Calling All Men To Be Male Champions Of Change
There are currently a multitude of articles, interviews and conversations taking place in Australia and around the world about greater gender equality. This is a good thing because when we start talking about difficult, challenging topics it means we are thinking about it more, and therefore questioning the status quo.
Though the past four decades have seen significant generational shifts with more women entering the global workforce, we have a long way to go and much needs to be done to advance women to senior leadership roles. The promising news is that the number of women is growing, albeit it in middle management roles rather than at senior levels.
It has been no surprise that the key ways in which women in my latest book Leadership Revelations III How We Achieve the Gender Tipping Point, believe men can create gender equality at work, all have to do with merit-based recruitment and promotion, equal pay for equal work, flexibility to enable greater work/life effectiveness, and the development and sponsorship of women.
I believe two of the top five ways in which men can truly make a difference for women in their organisations are closely linked—namely, selecting people for jobs on the basis of merit, and setting equity targets for recruitment and promotion of women, linking it to executive remuneration.
An excellent starting point is to look at the recruitment and promotion practices in our organisations. Senior male leaders need to start asking questions about the possibility of systemic discrimination being present in their recruitment and promotion practices due to historical reasons. A CEO of a Fortune 50 company in the USA believes that gender diversity must be tied to talent planning and compensation in order to get any meaningful results. He said, ‘When you have a succession plan and are looking at current and future openings, you need to be intentional about how to place women in those roles. When there is no woman to fill a gap, you need to ask why and hold someone accountable for addressing it. We tie it to the performance review process. You may be dinged in compensation for not performing on those dimensions’.
Senior male leaders need to not only set equity targets for recruitment and promotion, they need to link it directly to the remuneration of the responsible executives. They also need to actively encourage women to put their hands up for roles, promotions and pay rises. Women are less likely to ask for pay rises and challenging assignments which facilitate the path to the top. This was supported in an article in the Australian Financial Review on 3 February 2015, in which the CEO of a major bank pointed out that at bonus time it was the men who queued up outside his office to make sure that they got the bonus they believed they deserved, while women simply accepted what they were given.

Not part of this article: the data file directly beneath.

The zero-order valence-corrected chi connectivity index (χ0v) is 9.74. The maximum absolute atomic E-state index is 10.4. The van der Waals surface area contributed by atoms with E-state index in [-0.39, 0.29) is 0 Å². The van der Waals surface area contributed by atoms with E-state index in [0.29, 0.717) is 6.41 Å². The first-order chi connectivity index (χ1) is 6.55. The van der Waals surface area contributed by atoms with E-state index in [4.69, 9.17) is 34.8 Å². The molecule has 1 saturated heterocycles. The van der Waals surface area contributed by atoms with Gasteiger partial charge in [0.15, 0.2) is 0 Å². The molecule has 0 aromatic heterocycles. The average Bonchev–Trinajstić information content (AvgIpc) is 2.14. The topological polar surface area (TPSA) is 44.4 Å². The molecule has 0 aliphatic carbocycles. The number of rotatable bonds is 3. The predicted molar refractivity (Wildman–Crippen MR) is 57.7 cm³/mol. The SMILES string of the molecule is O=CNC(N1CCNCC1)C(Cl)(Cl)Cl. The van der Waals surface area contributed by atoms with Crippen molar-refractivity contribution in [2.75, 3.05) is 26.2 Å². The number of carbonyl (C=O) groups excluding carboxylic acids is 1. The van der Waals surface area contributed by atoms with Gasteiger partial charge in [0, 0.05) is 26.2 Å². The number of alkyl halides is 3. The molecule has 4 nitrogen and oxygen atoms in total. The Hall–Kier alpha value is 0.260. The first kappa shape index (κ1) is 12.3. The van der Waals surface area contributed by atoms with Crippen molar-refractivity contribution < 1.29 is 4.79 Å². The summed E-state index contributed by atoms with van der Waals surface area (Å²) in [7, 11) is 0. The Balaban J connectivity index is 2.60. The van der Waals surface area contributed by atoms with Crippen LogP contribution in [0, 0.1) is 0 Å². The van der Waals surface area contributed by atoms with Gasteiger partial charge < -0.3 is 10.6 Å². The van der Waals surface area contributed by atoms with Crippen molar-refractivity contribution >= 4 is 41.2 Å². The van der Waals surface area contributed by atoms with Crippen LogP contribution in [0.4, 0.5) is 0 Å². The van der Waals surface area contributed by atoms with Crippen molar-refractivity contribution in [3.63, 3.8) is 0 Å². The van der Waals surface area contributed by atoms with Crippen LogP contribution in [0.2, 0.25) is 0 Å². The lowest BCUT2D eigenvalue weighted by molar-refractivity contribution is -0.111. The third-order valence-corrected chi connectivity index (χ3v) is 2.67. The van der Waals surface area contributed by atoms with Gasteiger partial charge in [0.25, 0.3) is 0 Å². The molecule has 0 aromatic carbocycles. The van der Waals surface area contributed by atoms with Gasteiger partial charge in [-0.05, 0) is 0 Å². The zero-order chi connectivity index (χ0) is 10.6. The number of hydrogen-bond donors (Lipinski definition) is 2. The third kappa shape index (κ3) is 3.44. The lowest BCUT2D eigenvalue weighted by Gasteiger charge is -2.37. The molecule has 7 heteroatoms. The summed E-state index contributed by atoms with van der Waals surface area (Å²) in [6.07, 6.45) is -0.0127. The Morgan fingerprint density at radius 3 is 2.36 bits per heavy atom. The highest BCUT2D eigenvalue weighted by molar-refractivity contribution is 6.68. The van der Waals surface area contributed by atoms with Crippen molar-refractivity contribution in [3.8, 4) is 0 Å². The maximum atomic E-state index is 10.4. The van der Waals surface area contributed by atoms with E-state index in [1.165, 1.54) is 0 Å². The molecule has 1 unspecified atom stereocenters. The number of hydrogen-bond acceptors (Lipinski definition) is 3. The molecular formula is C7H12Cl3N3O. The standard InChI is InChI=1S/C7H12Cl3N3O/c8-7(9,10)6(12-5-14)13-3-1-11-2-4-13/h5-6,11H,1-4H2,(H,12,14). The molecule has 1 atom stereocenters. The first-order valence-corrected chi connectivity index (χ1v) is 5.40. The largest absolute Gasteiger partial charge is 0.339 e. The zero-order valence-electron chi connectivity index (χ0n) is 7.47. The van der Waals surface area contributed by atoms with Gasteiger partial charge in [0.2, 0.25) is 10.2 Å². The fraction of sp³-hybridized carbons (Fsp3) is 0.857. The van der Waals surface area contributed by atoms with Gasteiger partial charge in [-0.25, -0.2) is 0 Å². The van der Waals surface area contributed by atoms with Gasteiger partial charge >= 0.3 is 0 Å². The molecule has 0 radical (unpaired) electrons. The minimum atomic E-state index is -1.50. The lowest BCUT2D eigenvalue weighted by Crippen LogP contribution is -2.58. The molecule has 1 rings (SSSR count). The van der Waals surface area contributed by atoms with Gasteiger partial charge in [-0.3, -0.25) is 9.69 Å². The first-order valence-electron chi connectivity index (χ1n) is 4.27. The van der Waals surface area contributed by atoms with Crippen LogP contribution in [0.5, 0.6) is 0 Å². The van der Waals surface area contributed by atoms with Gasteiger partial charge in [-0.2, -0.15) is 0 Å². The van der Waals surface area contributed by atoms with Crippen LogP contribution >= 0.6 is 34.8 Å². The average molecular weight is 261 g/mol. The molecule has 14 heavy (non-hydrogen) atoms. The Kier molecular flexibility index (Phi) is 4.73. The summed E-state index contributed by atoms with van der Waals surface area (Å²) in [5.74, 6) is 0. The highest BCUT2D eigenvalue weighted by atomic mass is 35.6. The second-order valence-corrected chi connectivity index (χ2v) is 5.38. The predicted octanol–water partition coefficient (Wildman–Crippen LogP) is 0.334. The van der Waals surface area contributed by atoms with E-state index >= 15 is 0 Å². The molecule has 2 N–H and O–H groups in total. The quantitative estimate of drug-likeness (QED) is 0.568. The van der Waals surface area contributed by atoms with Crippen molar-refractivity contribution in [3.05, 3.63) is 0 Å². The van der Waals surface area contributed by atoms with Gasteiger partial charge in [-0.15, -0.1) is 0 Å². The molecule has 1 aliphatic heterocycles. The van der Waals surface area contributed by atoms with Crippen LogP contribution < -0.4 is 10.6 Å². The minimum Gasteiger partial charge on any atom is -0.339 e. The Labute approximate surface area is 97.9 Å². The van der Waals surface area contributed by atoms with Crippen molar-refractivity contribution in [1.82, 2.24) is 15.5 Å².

Many senior male leaders still believe that too many diversity initiatives, especially targets and quotas, which support women are unfair to men. If you believe that, it may be time for some attitude restructuring and a dose of reality about what it is really like for women striving for a meaningful career, fair pay and a reasonable life outside of work—something men often take for granted.
All of the women in the book talked about women being treated with respect, and the lack of respect for women in many organisations. Albert Einstein said, ‘I speak to everyone in the same way, whether he is the garbage man or the president of the university’. Lt. General Morrison said, ‘The standard you walk past is the standard you accept’. Doing nothing is as bad as doing wrong.
It is interesting comparing the differences between generations in terms of what women want men to do. Veterans and Baby Boomers who have seen and experienced much in the workplace believe that senior male leaders need to be courageous, changing the culture to be more gender-diversity friendly without being afraid of going against the flow, publically rewarding those who actively implement diversity, while taking timely, corrective action against those who discriminate against women.
Generation X want senior male leaders to simply ‘change your mindset and how you see women at work’, while Generation Ys have said, ‘Promote more women’. Generation Y expect that senior management, ‘Provide equal pay for the same roles, regardless of gender’. If you can’t do this they are almost certain to leave, going to another organisation or setting up their own businesses. Note the increasing number of young female entrepreneurs right around the globe today setting up their own business.
As a leader are you listening, and have you made room at the mahogany table for women, or are they finding themselves banging their heads on the mahogany ceiling because they are not at the table—they are simply under the table trying to be heard? Are you willing to be a champion of women?